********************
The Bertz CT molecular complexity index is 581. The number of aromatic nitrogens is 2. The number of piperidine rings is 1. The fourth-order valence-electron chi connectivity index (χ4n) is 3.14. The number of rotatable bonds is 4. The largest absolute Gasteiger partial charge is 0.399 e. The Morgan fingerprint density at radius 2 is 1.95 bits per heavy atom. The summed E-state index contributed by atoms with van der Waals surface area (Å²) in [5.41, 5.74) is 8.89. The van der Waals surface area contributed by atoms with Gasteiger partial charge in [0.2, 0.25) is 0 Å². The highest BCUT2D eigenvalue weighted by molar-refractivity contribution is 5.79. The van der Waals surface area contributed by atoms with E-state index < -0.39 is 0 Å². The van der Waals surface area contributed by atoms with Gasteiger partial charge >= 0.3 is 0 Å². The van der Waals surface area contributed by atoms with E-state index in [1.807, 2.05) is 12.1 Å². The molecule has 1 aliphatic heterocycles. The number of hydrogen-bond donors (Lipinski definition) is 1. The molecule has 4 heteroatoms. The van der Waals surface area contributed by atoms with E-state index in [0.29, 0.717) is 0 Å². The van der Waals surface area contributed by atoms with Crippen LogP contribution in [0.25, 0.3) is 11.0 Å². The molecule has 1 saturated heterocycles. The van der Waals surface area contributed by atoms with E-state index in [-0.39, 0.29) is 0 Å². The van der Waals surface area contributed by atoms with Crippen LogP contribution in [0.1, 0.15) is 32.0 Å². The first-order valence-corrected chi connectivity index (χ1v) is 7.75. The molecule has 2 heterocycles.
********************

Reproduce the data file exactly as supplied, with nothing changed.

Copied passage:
The Bertz CT molecular complexity index is 581. The number of aromatic nitrogens is 2. The number of piperidine rings is 1. The fourth-order valence-electron chi connectivity index (χ4n) is 3.14. The number of rotatable bonds is 4. The largest absolute Gasteiger partial charge is 0.399 e. The Morgan fingerprint density at radius 2 is 1.95 bits per heavy atom. The summed E-state index contributed by atoms with van der Waals surface area (Å²) in [5.41, 5.74) is 8.89. The van der Waals surface area contributed by atoms with Gasteiger partial charge in [0.2, 0.25) is 0 Å². The highest BCUT2D eigenvalue weighted by molar-refractivity contribution is 5.79. The van der Waals surface area contributed by atoms with E-state index < -0.39 is 0 Å². The van der Waals surface area contributed by atoms with Gasteiger partial charge >= 0.3 is 0 Å². The van der Waals surface area contributed by atoms with E-state index in [1.807, 2.05) is 12.1 Å². The molecule has 1 aliphatic heterocycles. The number of hydrogen-bond donors (Lipinski definition) is 1. The molecule has 4 heteroatoms. The van der Waals surface area contributed by atoms with E-state index in [0.29, 0.717) is 0 Å². The van der Waals surface area contributed by atoms with Crippen LogP contribution in [0.25, 0.3) is 11.0 Å². The molecule has 1 saturated heterocycles. The van der Waals surface area contributed by atoms with E-state index in [-0.39, 0.29) is 0 Å². The van der Waals surface area contributed by atoms with Crippen LogP contribution in [0.1, 0.15) is 32.0 Å². The first-order valence-corrected chi connectivity index (χ1v) is 7.75. The molecule has 2 heterocycles.